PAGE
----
Sunday, 8 March 2015

Film Review - Jurassic Park (Steven Spielberg, 1993)

Fig 1. Jurassic Park Poster.

One of the most notable points to make about this film is about the strides it took into early CGI. It was, of course used to create the dinosaurs in the film. Computer generated imagery was certainly needed for the film, as mechanical puppets would have to be worked around. If they had used puppets they would have had to find the right angles with the camera that made it look the most realistic. The camera also wouldn't be able to linger too long on it as the viewer could find its flaws easily given enough time. CGI enabled the film to stand out from the crowd and wow its audiences (See Fig 2 & 3).

Roger Ebert states in his review of the film ''It's clear, seeing this long-awaited project, that Spielberg devoted most of his effort to creating the dinosaurs. The human characters are a ragtag bunch of half-realized, sketched-in personalities, who exist primarily to scream, utter dire warnings, and outwit the monsters.'' (Ebert, 1993). Steven Spielberg clearly knew that the strength of the film was to be found in the quality of the dinosaurs, not the protagonists who stumble around them. That is however, one of the film weak points. With a focus on the visual, the plot and character developments are thinly spread. The plot itself is fairly predictable, it has a steady build-up that the viewer can overtake quite easily. The more you are introduced to the park, the more flaws you can pick out. As Roger Ebert suggests, the characters are far too unrealised and unpolished.

Fig 2. T-Rex Scene Still.

Caroline Westbrook states ''So the script and the performances aren't exactly Oscar material, but it scarcely matters given that the real stars here are the ILM-created dinosaurs, a miracle of modern moviemaking...'' (Westbrook, s.d.). This is another good point about the film, because the dinosaur's are so breath-taking visually, the haphazard character development isn't the focal point of the viewers attention. All eyes are on the dinosaurs. When you do focus on the characters, it is only in the brief moments between the dinosaur appearances. It is certainly something to consider, that this film was produced with a single focus and it worked as a film. It is because that single focus was ahead of the curve at the time of its release.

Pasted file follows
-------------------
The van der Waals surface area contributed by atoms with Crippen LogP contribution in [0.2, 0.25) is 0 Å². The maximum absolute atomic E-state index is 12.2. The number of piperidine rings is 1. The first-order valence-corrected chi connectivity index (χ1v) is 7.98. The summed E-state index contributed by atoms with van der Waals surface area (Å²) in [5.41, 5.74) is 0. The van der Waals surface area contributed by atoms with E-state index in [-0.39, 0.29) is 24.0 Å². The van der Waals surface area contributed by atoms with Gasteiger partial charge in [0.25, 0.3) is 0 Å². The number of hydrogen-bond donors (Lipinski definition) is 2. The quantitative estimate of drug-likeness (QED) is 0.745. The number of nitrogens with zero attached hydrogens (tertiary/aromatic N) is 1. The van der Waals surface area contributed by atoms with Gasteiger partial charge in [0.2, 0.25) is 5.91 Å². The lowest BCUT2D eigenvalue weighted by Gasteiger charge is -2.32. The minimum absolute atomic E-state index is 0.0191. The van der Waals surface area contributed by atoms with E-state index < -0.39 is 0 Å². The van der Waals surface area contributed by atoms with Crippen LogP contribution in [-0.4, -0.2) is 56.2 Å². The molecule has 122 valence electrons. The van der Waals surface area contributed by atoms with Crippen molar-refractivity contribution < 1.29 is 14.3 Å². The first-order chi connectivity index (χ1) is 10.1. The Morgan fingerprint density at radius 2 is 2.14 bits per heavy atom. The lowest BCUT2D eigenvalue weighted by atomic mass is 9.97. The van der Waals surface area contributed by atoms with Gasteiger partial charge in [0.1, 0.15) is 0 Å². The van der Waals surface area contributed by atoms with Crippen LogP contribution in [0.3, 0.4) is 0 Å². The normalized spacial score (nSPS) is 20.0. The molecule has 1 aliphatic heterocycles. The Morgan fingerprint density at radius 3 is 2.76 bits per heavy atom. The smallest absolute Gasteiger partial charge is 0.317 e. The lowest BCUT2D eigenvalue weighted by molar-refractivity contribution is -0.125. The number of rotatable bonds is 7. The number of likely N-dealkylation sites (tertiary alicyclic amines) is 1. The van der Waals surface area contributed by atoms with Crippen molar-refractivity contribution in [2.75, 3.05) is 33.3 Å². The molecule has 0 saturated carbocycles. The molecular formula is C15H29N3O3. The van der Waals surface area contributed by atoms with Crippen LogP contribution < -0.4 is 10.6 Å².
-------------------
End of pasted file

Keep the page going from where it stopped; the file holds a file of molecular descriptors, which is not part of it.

Fig 3. Jurassic Park Still.

Rebecca Hawkes states in her review ''Those who sneer at the simplicity of the storyline – a basic “don’t mess with nature” parable, during which Grant discovers his latent ability to act as a father figure – are missing the point. Jurassic Park is all about the big emotions: awe and terror, excitement and wonder. It feels very much like a big-screen film, even when watched on TV'' (Hawkes, 2014). There are clearly many sides to the story when it comes to the balance that was struck between the wonder of CGI, and the simplicity of the plot-line. It could be perceived as a mistake to focus so wholly on a single aspect of a film, it could also be perceived as a well thought out and well executed move. When it comes to Rebecca Hawkes review of the film, the simplicity of the plot could simply be the director not wanting to push boundaries he's not comfortable with. To leave the story in a safe place and push harder on the visual aspect. Overall, the visuals are undeniably strong and while the restraints on character development and story are acceptable, they still feel under-worked.

Illustration List

Spielberg, S (1993) Figure 1. Jurassic Park Poster. (Accessed on 08/03/15)

Spielberg, S (1993) Figure 2. T-Rex Scene Still. (Accessed on 08/03/15)

Spielberg, S (1993) Figure 3. Jurassic Park Still. (Accessed on 08/03/15)


Ebert, R (1993) (Accessed on 08/03/15)

Hawkes, R (2014) (Accessed on 08/03/15)

Westbrook, C (s.d.) (Accessed on 08/03/15)